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Rwanda sets up Financial Intelligence Centre, boosting money laundering fight

Rwanda sets up Financial Intelligence Centre, boosting money laundering fight
Rwanda sets up Financial Intelligence Centre, boosting money laundering fight

A cabinet meeting chaired by President Paul Kagame on Friday, August 15, 2020, approved the structure of the newly created Financial Intelligence Centre.

The new centre will strengthen Rwanda’s capacity to prevent, combat, and criminalize money laundering and terror financing.

Criminals make large amounts of money through illegal activities, such as drug trafficking or terrorist funding with the money appearing to have come from a legitimate source.

Money launderers deploy smart techniques and pass through complex sequences of banking transfers or commercial transactions, which cannot be easily detected or traced.

Some of that money is laundered inside the country or sent abroad, according to the information from the National Public Prosecutor Authority (NPPA).

“When we say money laundering, we include financial crimes such as embezzlement, corruption, and tax evasion,” a source from NPPA said.

The same source, who preferred anonymity lamented the difficulty in getting information where cross-border crimes are involved.

Rwanda has, for the past five years, sent requests to countries like Nigeria, Uganda, Poland, the USA, Spain, Central Africa Republic, and Canada to recover the money they think belongs to the country.

Only two requests have been responded to, according to NPPA, reflecting the reluctance of some states to cooperate.

Most of those requests have been made through diplomatic channels, whose success is determined by the political will of the country.

With the new centre, the work will be simplified since it will work with other centres that are obliged by international standards to cooperate with other centres to prevent money laundering.

The law

Last week, the cabinet meeting approved the Prime Minister’s order determining the organizational structure, salaries, and fringe benefits of employees of the new centre.

The independent body will replace a similar body that was operating under the National Bank of Rwanda.

The law establishing the centre was passed in January this year, and the target to review the previous law was aimed at meeting international standards, according to Bernard Nsengiyumva who is in charge of Policy and Regulation at the central bank.

Rwanda reviewed the law to meet the Financial Action Task Force recommendations, which are international standards to prevent, combat, and criminalize money laundering and terrorist financing.

“Preventing money laundering means that we have to make sure that all financial transactions that happen in our financial system are legal,” Nsengiyumva told The New Times.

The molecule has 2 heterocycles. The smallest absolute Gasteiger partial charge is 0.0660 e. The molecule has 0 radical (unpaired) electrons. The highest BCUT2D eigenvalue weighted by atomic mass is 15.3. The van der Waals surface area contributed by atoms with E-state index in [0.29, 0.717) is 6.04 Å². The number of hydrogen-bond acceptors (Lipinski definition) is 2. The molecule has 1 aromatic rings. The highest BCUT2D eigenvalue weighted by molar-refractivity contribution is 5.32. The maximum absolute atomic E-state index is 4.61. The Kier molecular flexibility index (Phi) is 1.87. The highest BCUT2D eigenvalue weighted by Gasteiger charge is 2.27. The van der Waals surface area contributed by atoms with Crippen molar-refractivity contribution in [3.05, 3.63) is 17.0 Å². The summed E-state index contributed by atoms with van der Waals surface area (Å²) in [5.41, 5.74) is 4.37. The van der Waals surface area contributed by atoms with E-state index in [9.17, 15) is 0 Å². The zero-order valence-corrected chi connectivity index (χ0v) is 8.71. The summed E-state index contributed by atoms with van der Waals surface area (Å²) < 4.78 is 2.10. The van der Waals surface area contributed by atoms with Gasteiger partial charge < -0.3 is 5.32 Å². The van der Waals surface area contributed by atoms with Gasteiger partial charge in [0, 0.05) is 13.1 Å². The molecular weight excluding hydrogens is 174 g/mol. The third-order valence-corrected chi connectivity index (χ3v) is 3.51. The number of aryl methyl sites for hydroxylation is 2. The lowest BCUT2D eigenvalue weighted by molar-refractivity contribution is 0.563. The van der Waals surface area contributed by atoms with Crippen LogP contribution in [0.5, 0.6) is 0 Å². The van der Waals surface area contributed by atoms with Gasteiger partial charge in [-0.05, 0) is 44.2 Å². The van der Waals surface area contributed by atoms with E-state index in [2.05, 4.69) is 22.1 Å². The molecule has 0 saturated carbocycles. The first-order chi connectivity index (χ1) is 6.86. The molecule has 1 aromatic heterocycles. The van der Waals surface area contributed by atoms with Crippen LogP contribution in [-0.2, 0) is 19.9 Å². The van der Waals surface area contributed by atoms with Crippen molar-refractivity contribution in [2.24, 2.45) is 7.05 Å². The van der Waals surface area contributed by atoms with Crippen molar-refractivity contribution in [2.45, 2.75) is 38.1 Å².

The global standard requires countries to establish a financial intelligence centre that is independent, autonomous with the necessary skills to achieve its mission of collection, analysis, and dissemination of suspicious transactions.

The presence of the centre means that banks, micro-finance institutions, and all credit providers, telecom companies, capital markets, insurance companies, and even auditors and sellers of precious metals will now submit suspicious transaction reports to the centre.

Such reports were previously sent to the central bank, but Nsengiyumva said, put the bank in a conflicting role.

That is because, he added, the central bank also deals with clients who deposit money. “There was a conflict of interest to have the FIC under the central bank, while the bank was itself a reporting agency.”

Key role

The centre will have the power to monitor transactions within financial institutions deemed as suspicious. They will also have access to electronic data and information from bank servers.

The law also gives the Centre the power to request for the monitoring or intercepting of communication, authentic and private documents related to financial transactions.

It will also be in a position to provide or exchange information with a financial intelligence authority from another country, in case they have the same obligation of professional secrecy.

Countries with weak government institutions and poor border controls are usually exposed to cross-border crimes.

Of 125 countries assessed by Basel Institute this year (PDF) and whose report was released in April, Mozambique has the highest risk of money laundering and terrorist financing.

There are currently four money laundering cases in Rwandan courts, according to Nsengiyumva. But the figures are probably modest, as most financial crimes are not detected or reported.

Africa generally has the second-highest overall risk of money laundering and scores below average across all categories, similar to South Asia.

A comprehensive and coordinated set of reforms is required to reduce the region’s risk levels and increase its attractiveness for investors, according to Basel’s analysis.

Rwanda’s move to establish the Financial Intelligence Centre is designed to increase confidence in the country’s financial system as it seeks to position itself as a financial hub.

“Institutional investors like the African Development Bank and pension funds look at decent jurisdictions with strong legal frameworks and tend to invest in them,” Adelit Nsabimana, a financial expert noted.

Nsabimana, who is also the Technical Advisor at the Rwanda Finance Ltd, indicated that such investors are pulling out from countries that have become tax havens.

The centre, which will be overseen by the Ministry of Finance and Economic Planning, could attract such investors.

Efforts to understand the opening of the centre were futile, but following the cabinet approval of the governance structure, the Ministry will now embark on the hiring process.

Culled from Newtimes

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